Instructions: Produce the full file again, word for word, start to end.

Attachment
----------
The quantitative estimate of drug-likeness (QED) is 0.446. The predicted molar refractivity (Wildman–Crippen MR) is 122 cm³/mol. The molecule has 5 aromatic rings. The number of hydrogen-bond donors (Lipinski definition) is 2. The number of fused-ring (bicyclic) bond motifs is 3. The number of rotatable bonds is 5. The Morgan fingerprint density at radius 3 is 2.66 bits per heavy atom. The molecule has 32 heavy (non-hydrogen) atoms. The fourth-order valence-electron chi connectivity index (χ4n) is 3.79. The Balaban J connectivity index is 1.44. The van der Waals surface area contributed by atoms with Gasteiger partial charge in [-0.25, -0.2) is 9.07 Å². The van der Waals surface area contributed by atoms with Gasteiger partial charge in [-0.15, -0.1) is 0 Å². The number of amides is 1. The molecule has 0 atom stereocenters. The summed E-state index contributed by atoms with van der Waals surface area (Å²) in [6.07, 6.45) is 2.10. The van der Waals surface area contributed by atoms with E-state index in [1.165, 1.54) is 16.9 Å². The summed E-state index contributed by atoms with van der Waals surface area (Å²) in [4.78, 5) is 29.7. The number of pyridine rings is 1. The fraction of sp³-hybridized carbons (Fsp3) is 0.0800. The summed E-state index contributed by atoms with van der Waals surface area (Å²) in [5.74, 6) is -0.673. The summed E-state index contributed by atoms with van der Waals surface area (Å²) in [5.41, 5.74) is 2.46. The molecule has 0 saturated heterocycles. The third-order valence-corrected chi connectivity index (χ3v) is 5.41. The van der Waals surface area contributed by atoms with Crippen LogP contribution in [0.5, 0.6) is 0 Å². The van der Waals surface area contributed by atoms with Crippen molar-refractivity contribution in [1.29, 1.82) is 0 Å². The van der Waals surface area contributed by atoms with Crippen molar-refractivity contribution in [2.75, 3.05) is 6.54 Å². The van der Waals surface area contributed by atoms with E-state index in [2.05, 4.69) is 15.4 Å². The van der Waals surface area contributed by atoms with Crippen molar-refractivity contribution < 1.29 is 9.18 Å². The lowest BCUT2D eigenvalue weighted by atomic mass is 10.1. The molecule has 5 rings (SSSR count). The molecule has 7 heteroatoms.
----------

The quantitative estimate of drug-likeness (QED) is 0.446. The predicted molar refractivity (Wildman–Crippen MR) is 122 cm³/mol. The molecule has 5 aromatic rings. The number of hydrogen-bond donors (Lipinski definition) is 2. The number of fused-ring (bicyclic) bond motifs is 3. The number of rotatable bonds is 5. The Morgan fingerprint density at radius 3 is 2.66 bits per heavy atom. The molecule has 32 heavy (non-hydrogen) atoms. The fourth-order valence-electron chi connectivity index (χ4n) is 3.79. The Balaban J connectivity index is 1.44. The van der Waals surface area contributed by atoms with Gasteiger partial charge in [-0.25, -0.2) is 9.07 Å². The van der Waals surface area contributed by atoms with Gasteiger partial charge in [-0.15, -0.1) is 0 Å². The number of amides is 1. The molecule has 0 atom stereocenters. The summed E-state index contributed by atoms with van der Waals surface area (Å²) in [6.07, 6.45) is 2.10. The van der Waals surface area contributed by atoms with E-state index in [1.165, 1.54) is 16.9 Å². The summed E-state index contributed by atoms with van der Waals surface area (Å²) in [4.78, 5) is 29.7. The number of pyridine rings is 1. The fraction of sp³-hybridized carbons (Fsp3) is 0.0800. The summed E-state index contributed by atoms with van der Waals surface area (Å²) in [5.74, 6) is -0.673. The summed E-state index contributed by atoms with van der Waals surface area (Å²) in [5.41, 5.74) is 2.46. The molecule has 0 saturated heterocycles. The third-order valence-corrected chi connectivity index (χ3v) is 5.41. The van der Waals surface area contributed by atoms with Crippen LogP contribution in [0.5, 0.6) is 0 Å². The van der Waals surface area contributed by atoms with Crippen molar-refractivity contribution in [1.29, 1.82) is 0 Å². The van der Waals surface area contributed by atoms with Crippen molar-refractivity contribution in [2.75, 3.05) is 6.54 Å². The van der Waals surface area contributed by atoms with E-state index in [2.05, 4.69) is 15.4 Å². The van der Waals surface area contributed by atoms with Crippen molar-refractivity contribution < 1.29 is 9.18 Å². The lowest BCUT2D eigenvalue weighted by atomic mass is 10.1. The molecule has 5 rings (SSSR count). The molecule has 7 heteroatoms.